I think there is something really important to be said about the radical potential of expressing our queer joy and euphoria. We often hear during pride month that many people find our display and celebration of queerness unnecessary, partly because of all the progress that has been achieved in some places.

However, celebrating queer joy and connection has the power to challenge ideas about toleration and emphasises the fact that queer individuals are not seeking toleration or assimilation – but rather the ability to publicly and visibly connect with their communities: “I love being with other people that are queer and are visibly queer because I just feel this is my community and other people can see me and I think I get a real kick off it. I feel quite euphoric at some points”. And although many queer individuals find queer joy in romantic relationships, many participants pointed out that queer joy can also come from loving and caring friendships and shared experiences with other queer people.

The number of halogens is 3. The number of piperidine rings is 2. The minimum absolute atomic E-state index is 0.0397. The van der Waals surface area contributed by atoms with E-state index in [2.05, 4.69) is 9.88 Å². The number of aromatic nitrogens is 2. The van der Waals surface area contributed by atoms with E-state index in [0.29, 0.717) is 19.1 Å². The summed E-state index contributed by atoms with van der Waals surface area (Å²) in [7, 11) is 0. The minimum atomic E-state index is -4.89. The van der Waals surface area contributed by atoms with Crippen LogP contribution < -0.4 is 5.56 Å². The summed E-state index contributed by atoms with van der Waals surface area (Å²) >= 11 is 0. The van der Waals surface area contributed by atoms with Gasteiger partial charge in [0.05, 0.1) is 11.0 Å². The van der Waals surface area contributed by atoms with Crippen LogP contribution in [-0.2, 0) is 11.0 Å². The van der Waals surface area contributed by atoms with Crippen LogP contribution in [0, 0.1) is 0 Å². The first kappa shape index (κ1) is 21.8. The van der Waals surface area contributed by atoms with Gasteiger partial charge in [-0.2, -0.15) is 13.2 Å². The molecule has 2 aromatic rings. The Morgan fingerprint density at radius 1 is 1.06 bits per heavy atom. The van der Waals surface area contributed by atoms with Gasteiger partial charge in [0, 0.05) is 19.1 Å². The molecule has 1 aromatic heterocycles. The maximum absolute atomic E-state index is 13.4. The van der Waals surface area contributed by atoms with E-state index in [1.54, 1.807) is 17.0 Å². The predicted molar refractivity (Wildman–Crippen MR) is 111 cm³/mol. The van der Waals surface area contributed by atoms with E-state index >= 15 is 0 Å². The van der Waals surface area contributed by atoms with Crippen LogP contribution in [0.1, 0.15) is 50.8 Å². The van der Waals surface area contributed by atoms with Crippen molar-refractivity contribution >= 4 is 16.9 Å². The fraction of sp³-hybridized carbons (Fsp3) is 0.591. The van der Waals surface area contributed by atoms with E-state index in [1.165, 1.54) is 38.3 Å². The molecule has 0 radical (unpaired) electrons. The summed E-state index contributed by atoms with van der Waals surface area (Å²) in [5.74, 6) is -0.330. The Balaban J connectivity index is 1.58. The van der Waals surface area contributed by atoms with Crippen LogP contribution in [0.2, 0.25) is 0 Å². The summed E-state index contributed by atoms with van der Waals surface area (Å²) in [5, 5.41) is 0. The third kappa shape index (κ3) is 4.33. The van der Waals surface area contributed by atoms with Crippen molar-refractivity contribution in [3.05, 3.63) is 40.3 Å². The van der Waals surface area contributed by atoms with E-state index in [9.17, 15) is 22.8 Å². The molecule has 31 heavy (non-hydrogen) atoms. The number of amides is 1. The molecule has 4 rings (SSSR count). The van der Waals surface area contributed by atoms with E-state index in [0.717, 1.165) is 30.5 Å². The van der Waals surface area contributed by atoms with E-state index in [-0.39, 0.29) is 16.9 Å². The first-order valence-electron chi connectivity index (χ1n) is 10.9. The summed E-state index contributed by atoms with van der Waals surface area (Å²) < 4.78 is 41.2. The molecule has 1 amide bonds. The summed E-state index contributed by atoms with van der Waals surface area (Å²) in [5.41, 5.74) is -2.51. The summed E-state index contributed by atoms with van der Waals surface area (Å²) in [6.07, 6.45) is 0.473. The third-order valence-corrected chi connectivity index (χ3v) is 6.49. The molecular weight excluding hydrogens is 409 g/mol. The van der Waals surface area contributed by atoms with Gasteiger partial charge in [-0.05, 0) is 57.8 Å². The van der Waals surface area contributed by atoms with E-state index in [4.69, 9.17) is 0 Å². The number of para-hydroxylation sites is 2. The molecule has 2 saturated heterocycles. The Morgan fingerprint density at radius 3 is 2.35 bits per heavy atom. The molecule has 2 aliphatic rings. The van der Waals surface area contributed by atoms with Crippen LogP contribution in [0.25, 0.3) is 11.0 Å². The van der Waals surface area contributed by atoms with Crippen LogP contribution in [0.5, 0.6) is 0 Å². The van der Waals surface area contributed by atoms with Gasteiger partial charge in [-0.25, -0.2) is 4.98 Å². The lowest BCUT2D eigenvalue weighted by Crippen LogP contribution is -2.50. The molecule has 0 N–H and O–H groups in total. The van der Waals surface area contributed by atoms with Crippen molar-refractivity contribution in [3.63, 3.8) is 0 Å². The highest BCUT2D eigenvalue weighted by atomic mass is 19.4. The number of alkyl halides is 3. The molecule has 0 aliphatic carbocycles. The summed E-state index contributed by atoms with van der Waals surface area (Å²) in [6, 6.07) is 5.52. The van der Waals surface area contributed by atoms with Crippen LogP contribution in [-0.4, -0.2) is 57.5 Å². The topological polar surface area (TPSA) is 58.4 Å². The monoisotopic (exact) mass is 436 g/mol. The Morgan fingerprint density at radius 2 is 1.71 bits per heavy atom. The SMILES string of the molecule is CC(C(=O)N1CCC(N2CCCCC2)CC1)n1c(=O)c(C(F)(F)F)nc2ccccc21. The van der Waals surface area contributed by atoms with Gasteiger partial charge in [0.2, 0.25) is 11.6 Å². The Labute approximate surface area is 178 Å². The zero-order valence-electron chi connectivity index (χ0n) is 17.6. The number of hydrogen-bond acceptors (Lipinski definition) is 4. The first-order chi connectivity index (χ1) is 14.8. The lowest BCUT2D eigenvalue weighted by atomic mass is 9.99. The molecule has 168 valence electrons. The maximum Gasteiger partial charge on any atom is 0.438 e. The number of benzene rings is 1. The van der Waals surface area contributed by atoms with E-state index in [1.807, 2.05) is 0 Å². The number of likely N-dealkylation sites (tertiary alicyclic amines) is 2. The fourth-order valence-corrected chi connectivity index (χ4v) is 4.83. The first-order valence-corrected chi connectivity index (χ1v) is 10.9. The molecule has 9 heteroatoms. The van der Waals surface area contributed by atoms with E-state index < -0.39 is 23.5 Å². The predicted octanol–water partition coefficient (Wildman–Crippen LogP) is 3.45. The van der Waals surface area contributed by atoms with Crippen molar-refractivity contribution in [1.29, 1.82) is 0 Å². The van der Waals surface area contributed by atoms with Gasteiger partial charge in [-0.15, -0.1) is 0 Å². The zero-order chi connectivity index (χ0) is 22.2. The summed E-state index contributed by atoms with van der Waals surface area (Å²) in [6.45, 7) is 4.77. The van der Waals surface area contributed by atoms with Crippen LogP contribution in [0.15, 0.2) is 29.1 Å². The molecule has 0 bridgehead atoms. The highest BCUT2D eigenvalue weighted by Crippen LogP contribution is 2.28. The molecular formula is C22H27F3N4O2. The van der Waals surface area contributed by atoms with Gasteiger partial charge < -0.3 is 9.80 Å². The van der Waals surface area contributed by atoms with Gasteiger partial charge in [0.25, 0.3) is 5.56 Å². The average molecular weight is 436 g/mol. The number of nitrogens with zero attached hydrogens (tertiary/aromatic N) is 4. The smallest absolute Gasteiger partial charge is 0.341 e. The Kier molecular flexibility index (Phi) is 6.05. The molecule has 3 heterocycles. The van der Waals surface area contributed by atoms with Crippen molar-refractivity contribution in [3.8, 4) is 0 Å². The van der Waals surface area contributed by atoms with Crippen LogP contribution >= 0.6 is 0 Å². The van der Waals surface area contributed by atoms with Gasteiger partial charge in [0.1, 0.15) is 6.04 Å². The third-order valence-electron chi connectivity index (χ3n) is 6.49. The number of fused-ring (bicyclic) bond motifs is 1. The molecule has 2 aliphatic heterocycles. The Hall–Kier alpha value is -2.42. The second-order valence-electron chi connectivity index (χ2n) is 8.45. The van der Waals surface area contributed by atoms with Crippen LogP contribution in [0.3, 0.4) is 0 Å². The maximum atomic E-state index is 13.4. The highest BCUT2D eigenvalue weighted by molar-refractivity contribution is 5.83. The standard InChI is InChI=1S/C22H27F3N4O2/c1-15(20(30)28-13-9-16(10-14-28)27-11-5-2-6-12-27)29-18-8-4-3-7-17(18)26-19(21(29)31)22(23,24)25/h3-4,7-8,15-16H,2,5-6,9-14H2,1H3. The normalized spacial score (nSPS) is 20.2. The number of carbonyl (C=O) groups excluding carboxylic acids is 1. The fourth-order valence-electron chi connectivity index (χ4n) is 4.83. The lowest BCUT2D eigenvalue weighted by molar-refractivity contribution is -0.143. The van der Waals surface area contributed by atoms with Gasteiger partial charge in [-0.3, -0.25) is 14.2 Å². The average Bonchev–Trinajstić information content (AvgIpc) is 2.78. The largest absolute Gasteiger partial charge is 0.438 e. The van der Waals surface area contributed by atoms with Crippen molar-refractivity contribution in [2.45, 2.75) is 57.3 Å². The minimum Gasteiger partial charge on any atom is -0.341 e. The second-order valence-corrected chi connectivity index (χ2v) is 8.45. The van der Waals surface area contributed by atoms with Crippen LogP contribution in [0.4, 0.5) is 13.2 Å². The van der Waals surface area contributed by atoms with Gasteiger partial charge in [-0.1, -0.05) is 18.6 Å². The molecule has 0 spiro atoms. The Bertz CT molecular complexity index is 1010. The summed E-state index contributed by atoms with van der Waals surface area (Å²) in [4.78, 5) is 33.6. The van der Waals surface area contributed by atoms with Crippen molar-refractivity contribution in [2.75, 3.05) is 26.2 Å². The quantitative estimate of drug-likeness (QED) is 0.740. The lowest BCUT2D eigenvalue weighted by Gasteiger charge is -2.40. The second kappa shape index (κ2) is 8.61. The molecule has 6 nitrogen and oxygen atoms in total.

As you can see, many of the participants I interviewed tried to shift the conversation away from feelings of fear and discomfort to positive feelings of queer joy. As Sarah Ahmed (2004b) points out, queer feelings are not only about negativity but also about enjoyment. Ahmed (2004b) refers to queer pleasures not only as coming together in sexual intimacy but also the ways queer bodies gather together in spaces and open up to other bodies. What Ahmed is talking about here, is the sheer joy of being with other queer people at spaces like queer clubs, events or Pride marches.